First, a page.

Assumed Audience: written with an eye to folks willing to think a little bit harder about attention—something we all need to get better at.
Walking through the airport this morning, I found that my attention itself had caught my attention. I have had this bit from L. M. Sacasas bouncing around in my head for the last month or so:
The ability to take photographs expands (and limits) the hiker’s perceptive repertoire—it creates new possibilities, the landscape now appears differently to our hiker. Smartphone in hand, the hiker might now perceive the world as field of possible images. This may, for example, direct attention up from the path toward the horizon, causing even our experienced hiker to stumble. We may be tempted to say, consequently, that the hiker is no longer paying attention, that the device has distracted him. But this is, at best, only partly true. The hiker is still paying attention. In fact, he may be paying very close, directed attention, hunting for that perfect image. But his attention is of a very different sort than the “in the flow” attention of a hiker on the move. They are now missing some aspects of the surroundings, but picking up on others. Without the smartphone in hand, the hiker may not stumble, but they may not notice a particularly striking vista either.
Yesterday’s bit of history might give you to how I ended up walking through Denver International Airport with my camera in hand today, taking in the architecture with a rather different eye than I usually do. My normal path through the airport is merely utilitarian: get to the gate, fill my water bottle, hit the bathroom, grab a seat and knock out some work while I wait to board. Today, though, I found myself considering the structures of the facility, its décor, the little touches architects and designers had put in place to (or at least, to attempt to) humanize what might otherwise be a terribly forbidding structure.
(Airports are among the chief edifices of our modern, technological regime. They are not merely travel hubs, but miniature shopping malls. They require not only the massive infrastructure that supports aircraft themselves, but also the perhaps even greater infrastructure to support the cars we park there, the workers who cycle through, the food to be eaten, and so on. They are, I think, under-appreciated as signifiers of our default approach of technological mastery over the world. More on this, perhaps, another day.)
The very act of carrying a camera with me changed my perceptual relationship to the airport. And why? Because the device around my neck prompted (that is: my choice to carry it with me prompted) a shift in my attention. I left Sacasas’ words above just as he wrote them, focused on the way a smartphone shifts the attention of his hypothetical hiker. The smartphone, by dint of its ubiquity and its versatility, does indeed (and more especially than other devices) shift our attention. Not least, I think, because for most of us, there is no conscious choice to bring it with us, as there was for me with my camera this morning.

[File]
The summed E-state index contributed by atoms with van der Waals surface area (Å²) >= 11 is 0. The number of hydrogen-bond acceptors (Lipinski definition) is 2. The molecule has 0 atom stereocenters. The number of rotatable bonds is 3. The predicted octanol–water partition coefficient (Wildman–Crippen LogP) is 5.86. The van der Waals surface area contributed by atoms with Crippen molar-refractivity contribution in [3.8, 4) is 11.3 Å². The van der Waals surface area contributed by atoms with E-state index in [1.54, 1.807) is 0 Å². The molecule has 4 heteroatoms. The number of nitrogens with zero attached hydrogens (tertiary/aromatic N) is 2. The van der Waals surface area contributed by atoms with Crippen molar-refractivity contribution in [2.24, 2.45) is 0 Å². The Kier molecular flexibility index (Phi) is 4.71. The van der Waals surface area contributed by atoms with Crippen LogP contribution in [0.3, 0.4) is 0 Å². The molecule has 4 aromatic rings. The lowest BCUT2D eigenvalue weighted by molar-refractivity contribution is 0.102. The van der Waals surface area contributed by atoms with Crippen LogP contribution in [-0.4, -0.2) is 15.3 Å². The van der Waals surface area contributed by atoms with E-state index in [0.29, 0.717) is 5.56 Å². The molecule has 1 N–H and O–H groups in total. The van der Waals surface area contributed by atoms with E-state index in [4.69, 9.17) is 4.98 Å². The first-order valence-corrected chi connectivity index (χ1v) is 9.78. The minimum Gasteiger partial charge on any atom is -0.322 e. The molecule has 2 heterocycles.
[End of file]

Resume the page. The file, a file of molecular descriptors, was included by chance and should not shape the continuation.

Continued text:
The phone both draws our attention and diffuses it. For all that having the smartphone in my pocket may increase my attentiveness to the beautiful vista on a hike, it may also tempt me to disengage entirely from the hike: not only to consider the environment in a different light, but to send my mind across the world to other places, other activities entirely. The contrast with a dedicated device like the camera I brought with me is illuminating. Certainly a camera shifts my relationship to a hike, just as it does to a stroll through the airport. But it does so by way of focusing my attention, and drawing it into aspects of the hike that I might otherwise miss. That focusing is a tradeoff: as Sacasas notes, it means there are things I notice which I might not have had I not had a camera in hand; but also that there are aspects of a hike that I do not enjoy as I would had I no camera to hand—precisely because my attention is focused by the device. But the difference between the way a single-purpose technology affects our attention and the way a device with greater versatility affects our attention is rather stark.
I have an increasing degree of affection for an interest in devices dedicated to a single job. Some of this is simply that, as good as smartphones are at many tasks, a purpose-built piece can often serve better than a jack-of-all-trades production. As my friend Stephen has often lamented: the iPod was a better portable music player—in the sense of doing that one specific job—than any iPhone! I could say the same of my Kobo… and far more for a paper book! I find the experience of using those task-tailored technologies much more enjoyable than our ubiquitous and flexible—and therefore ultimately distracting—smartphones. They shape my attention very differently, and (I think), better.